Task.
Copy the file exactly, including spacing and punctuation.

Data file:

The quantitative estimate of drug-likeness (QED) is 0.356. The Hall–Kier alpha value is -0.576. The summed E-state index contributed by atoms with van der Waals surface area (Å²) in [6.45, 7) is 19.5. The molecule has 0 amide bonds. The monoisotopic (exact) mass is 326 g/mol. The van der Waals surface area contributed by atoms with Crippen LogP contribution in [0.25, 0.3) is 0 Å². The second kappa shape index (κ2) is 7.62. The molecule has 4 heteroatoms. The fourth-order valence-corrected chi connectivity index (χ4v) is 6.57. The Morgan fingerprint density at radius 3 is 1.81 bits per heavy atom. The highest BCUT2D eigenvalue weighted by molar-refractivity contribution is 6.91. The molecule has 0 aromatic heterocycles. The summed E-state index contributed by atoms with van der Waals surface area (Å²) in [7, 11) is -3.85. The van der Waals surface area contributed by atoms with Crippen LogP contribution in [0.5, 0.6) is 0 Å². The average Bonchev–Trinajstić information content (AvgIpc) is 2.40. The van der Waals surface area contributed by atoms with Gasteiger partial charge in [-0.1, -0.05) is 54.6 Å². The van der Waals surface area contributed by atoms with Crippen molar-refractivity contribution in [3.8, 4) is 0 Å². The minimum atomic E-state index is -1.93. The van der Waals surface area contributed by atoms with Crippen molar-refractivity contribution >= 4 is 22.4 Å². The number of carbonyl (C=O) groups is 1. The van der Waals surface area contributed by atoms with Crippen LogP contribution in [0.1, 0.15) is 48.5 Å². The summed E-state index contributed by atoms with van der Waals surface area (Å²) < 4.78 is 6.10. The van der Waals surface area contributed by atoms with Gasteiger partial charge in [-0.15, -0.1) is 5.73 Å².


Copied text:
The quantitative estimate of drug-likeness (QED) is 0.356. The Hall–Kier alpha value is -0.576. The summed E-state index contributed by atoms with van der Waals surface area (Å²) in [6.45, 7) is 19.5. The molecule has 0 amide bonds. The monoisotopic (exact) mass is 326 g/mol. The van der Waals surface area contributed by atoms with Crippen LogP contribution in [0.25, 0.3) is 0 Å². The second kappa shape index (κ2) is 7.62. The molecule has 4 heteroatoms. The fourth-order valence-corrected chi connectivity index (χ4v) is 6.57. The Morgan fingerprint density at radius 3 is 1.81 bits per heavy atom. The highest BCUT2D eigenvalue weighted by molar-refractivity contribution is 6.91. The molecule has 0 aromatic heterocycles. The summed E-state index contributed by atoms with van der Waals surface area (Å²) in [7, 11) is -3.85. The van der Waals surface area contributed by atoms with Crippen LogP contribution in [0.5, 0.6) is 0 Å². The average Bonchev–Trinajstić information content (AvgIpc) is 2.40. The van der Waals surface area contributed by atoms with Gasteiger partial charge in [-0.1, -0.05) is 54.6 Å². The van der Waals surface area contributed by atoms with Crippen molar-refractivity contribution in [3.8, 4) is 0 Å². The minimum atomic E-state index is -1.93. The van der Waals surface area contributed by atoms with Crippen molar-refractivity contribution >= 4 is 22.4 Å². The number of carbonyl (C=O) groups is 1. The van der Waals surface area contributed by atoms with Crippen LogP contribution in [0.1, 0.15) is 48.5 Å². The summed E-state index contributed by atoms with van der Waals surface area (Å²) < 4.78 is 6.10. The van der Waals surface area contributed by atoms with Gasteiger partial charge in [-0.15, -0.1) is 5.73 Å².